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Neuroscience - CLA

Information Literacy in Neuroscience

Trust and reliability are foundational to research scholarship.

  • Choosing selective search tools can help you narrow the danger of you encountering dubious claims.
  • Following citation chains is another way of finding sources other researchers rely on. See the guide for Citation Chasing.

A major distinction in the area of Information Literacy is the difference between misinformation and disinformation. (See Muhammed T, S., & Mathew, S. K. (2022). The disaster of misinformation: A review of research in social media. International Journal of Data Science and Analytics, 13(4), 271–285.

If a claim is stated or made without a source or a citation, it has the potential of being either misinformation or disinformation.

The difference hinges on intent. Misinformation is wrong information passed along with no intention to mislead. Misinformation if it is caught and corrected can lead to the growth of knowledge. But it can be hard to free yourself from misinformation if it fits what you want to see (See Ecker, U.K.H., Lewandowsky, S., Cook, J. et al. The psychological drivers of misinformation belief and its resistance to correction. Nat Rev Psychol 1, 13–29 (2022).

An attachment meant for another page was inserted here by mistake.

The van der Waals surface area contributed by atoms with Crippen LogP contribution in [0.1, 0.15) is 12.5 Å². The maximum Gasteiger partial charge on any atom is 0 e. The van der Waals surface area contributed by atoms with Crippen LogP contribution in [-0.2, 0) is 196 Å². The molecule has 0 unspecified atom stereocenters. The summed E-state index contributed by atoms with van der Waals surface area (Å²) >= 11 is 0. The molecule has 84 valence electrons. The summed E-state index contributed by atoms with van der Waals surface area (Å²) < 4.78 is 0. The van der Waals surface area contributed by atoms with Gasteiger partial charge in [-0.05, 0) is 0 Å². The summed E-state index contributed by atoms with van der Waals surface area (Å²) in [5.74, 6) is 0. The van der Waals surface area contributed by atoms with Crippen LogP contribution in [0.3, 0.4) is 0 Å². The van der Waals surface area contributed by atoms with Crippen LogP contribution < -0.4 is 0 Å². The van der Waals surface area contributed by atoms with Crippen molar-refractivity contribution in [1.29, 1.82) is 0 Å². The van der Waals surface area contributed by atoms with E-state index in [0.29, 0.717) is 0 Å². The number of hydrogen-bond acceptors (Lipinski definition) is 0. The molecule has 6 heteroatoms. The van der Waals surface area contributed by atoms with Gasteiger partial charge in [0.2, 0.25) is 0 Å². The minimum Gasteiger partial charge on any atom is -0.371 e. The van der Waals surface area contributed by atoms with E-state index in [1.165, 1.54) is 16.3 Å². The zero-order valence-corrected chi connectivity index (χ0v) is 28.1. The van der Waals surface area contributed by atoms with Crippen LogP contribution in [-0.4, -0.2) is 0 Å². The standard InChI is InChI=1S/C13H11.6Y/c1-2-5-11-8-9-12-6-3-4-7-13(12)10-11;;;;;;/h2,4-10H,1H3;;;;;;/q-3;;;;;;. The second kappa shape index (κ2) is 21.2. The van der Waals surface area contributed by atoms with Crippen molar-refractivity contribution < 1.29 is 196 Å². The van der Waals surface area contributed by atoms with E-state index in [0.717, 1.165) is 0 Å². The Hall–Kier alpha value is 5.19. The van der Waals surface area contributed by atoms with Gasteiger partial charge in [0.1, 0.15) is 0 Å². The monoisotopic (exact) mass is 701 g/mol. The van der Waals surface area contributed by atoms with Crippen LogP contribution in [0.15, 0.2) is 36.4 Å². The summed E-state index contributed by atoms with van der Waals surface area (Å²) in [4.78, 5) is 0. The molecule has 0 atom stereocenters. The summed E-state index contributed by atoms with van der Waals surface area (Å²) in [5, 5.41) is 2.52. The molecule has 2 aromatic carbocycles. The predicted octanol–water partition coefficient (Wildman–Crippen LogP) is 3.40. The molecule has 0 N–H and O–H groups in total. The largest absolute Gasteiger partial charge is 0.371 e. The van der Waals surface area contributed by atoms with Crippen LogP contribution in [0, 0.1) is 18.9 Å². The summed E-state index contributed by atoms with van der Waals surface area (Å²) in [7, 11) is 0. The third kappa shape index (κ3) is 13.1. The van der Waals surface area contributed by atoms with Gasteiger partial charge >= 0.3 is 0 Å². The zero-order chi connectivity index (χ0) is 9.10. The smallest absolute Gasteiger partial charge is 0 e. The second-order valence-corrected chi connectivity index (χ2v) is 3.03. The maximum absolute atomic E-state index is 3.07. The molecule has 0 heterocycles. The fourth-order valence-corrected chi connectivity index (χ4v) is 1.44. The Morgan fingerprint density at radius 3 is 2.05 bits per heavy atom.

Lateral reading - which means checking sources (citation chasing) for their credibility can help. Also keep asking yourself why you believe or want to believe statements and conclusions.

Disinformation is intentional and most often creeps into psychological research in the form of data fabrication.

Published research articles can be wrong in their conclusions without intent. Because of the peer review process, disinformation is less common in published academic scholarship. But it still does happen with falsified research and can be hard to detect. The site Retraction Watch keeps track of sources that have been identified as problematic. If you are basing your claims on one or a few key research papers, it is a good idea to see if they are suspect.

For a psychological research approach to information literacy, see the journal article in Current Directions in Psychological Science Critical Ignoring as a Core Competence for Digital Citizens and/or a friendlier introduction to it in the NiemanLab article What’s the best way to deal with a flood of misinformation? Maybe it’s time for some deliberate ignorance

The Temple Library tutorial How to SIFT through Misinformation reviews general best practices